The FACT Social Justice Challenge opened for submissions last week (and will continue accepting your ideas until October 4th). There are already some great ideas in the mix and we wanted to take a minute today to help get you thinking about new Projects you could submit or maybe highlight a Project you are already working on that aligns with the Challenge topic. So, just what does “social justice” mean?

What is "Social Justice"?

For our purposes, let's start with FACT's "About" statement, at least as a starting point to lead the discussion:

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May 14 2010


A Challenge to Create Mobile Solutions In South Africa

Vodacom Challenge LogoVodacom is hosting three challenges to support people who are using mobile technology to solve problems dealing with education, health, or community information that are deployable in South Africa. Their hope is to find projects that can demonstrate value for users, ease of use and deployment, scalablability, sustainability, and innovation. The winning teams will receive R20,000 ($2,646) and the winner with the most promise will receive an additional R20,000.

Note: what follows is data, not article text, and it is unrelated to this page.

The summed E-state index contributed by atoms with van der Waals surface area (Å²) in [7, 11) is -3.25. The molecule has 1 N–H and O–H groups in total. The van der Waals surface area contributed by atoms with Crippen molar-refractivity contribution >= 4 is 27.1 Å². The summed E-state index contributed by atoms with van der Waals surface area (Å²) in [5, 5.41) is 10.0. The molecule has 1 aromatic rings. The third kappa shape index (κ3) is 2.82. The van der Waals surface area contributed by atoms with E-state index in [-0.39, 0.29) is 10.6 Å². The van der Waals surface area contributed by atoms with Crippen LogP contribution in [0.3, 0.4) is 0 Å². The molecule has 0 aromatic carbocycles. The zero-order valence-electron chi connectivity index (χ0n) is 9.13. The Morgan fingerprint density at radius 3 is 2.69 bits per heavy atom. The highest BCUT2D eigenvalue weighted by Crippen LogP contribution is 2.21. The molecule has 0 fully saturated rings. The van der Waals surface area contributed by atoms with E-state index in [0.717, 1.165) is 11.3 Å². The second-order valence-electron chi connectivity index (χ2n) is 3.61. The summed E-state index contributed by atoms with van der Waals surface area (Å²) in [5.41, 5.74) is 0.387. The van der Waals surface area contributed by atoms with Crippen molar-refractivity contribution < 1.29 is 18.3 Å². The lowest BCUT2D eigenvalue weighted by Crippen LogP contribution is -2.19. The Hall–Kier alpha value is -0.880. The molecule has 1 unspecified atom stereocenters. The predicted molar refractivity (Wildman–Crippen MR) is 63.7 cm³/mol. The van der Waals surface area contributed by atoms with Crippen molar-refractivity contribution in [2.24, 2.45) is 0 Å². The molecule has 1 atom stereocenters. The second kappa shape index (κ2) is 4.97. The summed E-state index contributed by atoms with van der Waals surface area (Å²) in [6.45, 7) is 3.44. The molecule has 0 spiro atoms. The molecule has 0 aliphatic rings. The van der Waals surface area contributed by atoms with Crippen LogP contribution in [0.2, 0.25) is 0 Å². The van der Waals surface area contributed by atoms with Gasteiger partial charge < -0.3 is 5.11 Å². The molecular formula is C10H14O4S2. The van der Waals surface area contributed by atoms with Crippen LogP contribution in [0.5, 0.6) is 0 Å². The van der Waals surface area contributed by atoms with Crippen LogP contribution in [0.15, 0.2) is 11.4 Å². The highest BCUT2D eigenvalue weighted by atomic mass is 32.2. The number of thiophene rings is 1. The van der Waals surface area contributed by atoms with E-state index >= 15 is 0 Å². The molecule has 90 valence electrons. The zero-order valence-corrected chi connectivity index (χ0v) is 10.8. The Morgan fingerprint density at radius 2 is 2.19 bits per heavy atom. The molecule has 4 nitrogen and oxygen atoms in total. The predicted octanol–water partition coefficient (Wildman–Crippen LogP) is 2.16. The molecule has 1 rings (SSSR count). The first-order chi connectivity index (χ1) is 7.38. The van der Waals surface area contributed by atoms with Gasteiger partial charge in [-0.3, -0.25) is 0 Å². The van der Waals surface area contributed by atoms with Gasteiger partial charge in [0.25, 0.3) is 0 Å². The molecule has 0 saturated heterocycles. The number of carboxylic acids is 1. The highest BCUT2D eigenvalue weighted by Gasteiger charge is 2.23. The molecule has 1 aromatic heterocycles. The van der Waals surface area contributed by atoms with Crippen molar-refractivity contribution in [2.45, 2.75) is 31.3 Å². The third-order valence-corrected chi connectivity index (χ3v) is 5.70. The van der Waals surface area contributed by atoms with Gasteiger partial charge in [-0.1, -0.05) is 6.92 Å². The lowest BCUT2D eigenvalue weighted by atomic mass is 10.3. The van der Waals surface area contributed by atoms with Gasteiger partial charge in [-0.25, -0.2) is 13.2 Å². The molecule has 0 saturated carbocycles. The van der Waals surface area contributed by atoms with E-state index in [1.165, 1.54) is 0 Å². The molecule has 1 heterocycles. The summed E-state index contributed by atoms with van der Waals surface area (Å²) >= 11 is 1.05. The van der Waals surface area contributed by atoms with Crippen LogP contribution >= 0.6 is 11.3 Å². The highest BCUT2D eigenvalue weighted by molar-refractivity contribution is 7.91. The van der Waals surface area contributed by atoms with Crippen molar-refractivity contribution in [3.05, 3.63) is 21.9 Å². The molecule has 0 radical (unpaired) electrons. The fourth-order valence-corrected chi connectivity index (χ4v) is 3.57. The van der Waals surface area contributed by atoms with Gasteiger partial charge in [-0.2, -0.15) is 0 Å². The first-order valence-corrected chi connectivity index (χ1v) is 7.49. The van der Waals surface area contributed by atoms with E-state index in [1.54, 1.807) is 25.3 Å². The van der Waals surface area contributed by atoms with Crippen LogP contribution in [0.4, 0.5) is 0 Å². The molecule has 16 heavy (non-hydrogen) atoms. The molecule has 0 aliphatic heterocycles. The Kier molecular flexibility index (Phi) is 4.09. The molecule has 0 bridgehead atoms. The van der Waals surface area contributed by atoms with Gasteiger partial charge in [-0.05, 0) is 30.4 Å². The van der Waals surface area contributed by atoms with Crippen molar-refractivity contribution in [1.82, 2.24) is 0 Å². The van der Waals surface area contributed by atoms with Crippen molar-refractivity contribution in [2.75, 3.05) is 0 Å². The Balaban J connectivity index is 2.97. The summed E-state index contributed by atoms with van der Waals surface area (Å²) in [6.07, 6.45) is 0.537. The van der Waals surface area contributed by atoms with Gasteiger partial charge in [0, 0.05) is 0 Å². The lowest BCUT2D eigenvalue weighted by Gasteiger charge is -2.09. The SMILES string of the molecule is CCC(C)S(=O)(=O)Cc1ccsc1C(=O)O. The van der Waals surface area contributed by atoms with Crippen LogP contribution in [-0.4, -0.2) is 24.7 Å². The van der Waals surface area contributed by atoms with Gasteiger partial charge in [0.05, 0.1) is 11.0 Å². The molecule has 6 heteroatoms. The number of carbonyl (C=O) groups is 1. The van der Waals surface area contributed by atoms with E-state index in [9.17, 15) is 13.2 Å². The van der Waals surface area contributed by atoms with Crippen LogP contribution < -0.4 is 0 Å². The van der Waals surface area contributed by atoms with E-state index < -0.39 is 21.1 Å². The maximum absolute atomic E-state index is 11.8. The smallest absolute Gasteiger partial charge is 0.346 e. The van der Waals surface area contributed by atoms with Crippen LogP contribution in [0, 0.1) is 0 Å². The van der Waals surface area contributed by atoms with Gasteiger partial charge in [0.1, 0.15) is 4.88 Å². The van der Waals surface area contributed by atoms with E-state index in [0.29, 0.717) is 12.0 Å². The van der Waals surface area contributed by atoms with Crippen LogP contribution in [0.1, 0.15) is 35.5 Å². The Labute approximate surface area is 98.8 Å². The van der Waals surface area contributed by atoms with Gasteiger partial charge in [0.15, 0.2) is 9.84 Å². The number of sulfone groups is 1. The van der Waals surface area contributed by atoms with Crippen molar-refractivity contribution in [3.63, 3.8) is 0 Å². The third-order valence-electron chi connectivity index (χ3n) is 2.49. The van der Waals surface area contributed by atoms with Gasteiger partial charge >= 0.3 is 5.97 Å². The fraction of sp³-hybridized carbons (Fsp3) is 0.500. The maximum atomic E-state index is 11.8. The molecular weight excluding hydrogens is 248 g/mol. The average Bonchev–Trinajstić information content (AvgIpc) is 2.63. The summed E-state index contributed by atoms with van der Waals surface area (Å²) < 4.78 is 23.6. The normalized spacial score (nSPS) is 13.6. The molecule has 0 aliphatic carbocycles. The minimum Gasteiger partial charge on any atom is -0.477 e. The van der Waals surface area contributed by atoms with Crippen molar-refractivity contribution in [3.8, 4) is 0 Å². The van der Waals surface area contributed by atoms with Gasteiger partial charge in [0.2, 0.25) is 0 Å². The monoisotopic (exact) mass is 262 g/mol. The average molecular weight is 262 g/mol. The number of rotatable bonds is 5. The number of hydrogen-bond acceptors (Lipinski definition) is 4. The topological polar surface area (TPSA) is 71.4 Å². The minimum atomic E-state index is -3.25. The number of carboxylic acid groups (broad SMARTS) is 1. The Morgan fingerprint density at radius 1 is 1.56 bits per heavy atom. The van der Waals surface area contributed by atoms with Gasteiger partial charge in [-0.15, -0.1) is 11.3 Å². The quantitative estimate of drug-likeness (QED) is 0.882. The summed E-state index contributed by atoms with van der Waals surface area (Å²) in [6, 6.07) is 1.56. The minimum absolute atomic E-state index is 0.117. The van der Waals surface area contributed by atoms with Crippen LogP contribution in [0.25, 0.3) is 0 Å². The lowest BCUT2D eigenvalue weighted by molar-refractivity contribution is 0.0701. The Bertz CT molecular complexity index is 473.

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April 20 2010


Mobile Technology in Developing Countries: Three Award-winning Projects

Wireless Innovation Project LogoThe Vodafone Americas Foundation and the mHealth Alliance recently announced the winners of the second annual Wireless Innovation Project™ and the first mHealth Alliance Award. The winning projects were selected for their ability to leverage wireless technology to help meet challenges faced in developing countries, including access to clean air, medical care, and financial services for the rural poor.

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April 15 2010


The NetSquared Challenge Model: An Interview with Marnie Webb

Case FoundationEach year, we hold a NetSquared Challenge to mine, profile and accelerate technologically innovative projects focused on social change. Recently, the Case Foundation interviewed Marnie Webb, our co-CEO, about the challenge process, opportunities and impacts.